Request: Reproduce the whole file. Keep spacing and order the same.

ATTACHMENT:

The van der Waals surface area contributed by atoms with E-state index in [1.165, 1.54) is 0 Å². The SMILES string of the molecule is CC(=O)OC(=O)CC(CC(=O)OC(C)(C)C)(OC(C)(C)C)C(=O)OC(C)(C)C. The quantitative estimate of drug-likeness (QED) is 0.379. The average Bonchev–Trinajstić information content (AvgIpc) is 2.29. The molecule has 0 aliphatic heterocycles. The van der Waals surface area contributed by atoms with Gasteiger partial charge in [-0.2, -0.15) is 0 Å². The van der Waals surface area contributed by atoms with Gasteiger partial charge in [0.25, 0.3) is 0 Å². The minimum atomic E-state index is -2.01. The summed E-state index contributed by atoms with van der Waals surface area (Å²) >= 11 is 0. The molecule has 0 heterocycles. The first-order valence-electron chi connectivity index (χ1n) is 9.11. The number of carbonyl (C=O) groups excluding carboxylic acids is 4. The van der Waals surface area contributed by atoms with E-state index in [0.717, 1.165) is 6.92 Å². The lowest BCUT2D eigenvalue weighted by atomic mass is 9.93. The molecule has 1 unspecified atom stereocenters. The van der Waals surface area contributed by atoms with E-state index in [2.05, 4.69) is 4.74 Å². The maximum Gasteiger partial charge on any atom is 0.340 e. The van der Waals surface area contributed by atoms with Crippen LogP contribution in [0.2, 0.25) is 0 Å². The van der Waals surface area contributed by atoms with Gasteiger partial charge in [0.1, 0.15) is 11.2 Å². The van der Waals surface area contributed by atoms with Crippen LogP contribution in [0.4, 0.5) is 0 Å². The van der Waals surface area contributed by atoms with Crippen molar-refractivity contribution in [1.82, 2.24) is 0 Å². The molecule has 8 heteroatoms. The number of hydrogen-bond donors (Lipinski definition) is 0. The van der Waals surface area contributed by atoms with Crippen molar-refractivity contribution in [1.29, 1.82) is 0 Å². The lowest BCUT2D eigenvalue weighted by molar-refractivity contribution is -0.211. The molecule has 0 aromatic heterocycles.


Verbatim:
The van der Waals surface area contributed by atoms with E-state index in [1.165, 1.54) is 0 Å². The SMILES string of the molecule is CC(=O)OC(=O)CC(CC(=O)OC(C)(C)C)(OC(C)(C)C)C(=O)OC(C)(C)C. The quantitative estimate of drug-likeness (QED) is 0.379. The average Bonchev–Trinajstić information content (AvgIpc) is 2.29. The molecule has 0 aliphatic heterocycles. The van der Waals surface area contributed by atoms with Gasteiger partial charge in [-0.2, -0.15) is 0 Å². The van der Waals surface area contributed by atoms with Gasteiger partial charge in [0.25, 0.3) is 0 Å². The minimum atomic E-state index is -2.01. The summed E-state index contributed by atoms with van der Waals surface area (Å²) >= 11 is 0. The molecule has 0 heterocycles. The first-order valence-electron chi connectivity index (χ1n) is 9.11. The number of carbonyl (C=O) groups excluding carboxylic acids is 4. The van der Waals surface area contributed by atoms with E-state index in [0.717, 1.165) is 6.92 Å². The lowest BCUT2D eigenvalue weighted by atomic mass is 9.93. The molecule has 1 unspecified atom stereocenters. The van der Waals surface area contributed by atoms with E-state index in [2.05, 4.69) is 4.74 Å². The maximum Gasteiger partial charge on any atom is 0.340 e. The van der Waals surface area contributed by atoms with Crippen LogP contribution in [0.2, 0.25) is 0 Å². The van der Waals surface area contributed by atoms with Gasteiger partial charge in [0.1, 0.15) is 11.2 Å². The van der Waals surface area contributed by atoms with Crippen LogP contribution in [0.4, 0.5) is 0 Å². The van der Waals surface area contributed by atoms with Crippen molar-refractivity contribution in [1.82, 2.24) is 0 Å². The molecule has 8 heteroatoms. The number of hydrogen-bond donors (Lipinski definition) is 0. The van der Waals surface area contributed by atoms with Crippen molar-refractivity contribution in [1.29, 1.82) is 0 Å². The lowest BCUT2D eigenvalue weighted by molar-refractivity contribution is -0.211. The molecule has 0 aromatic heterocycles.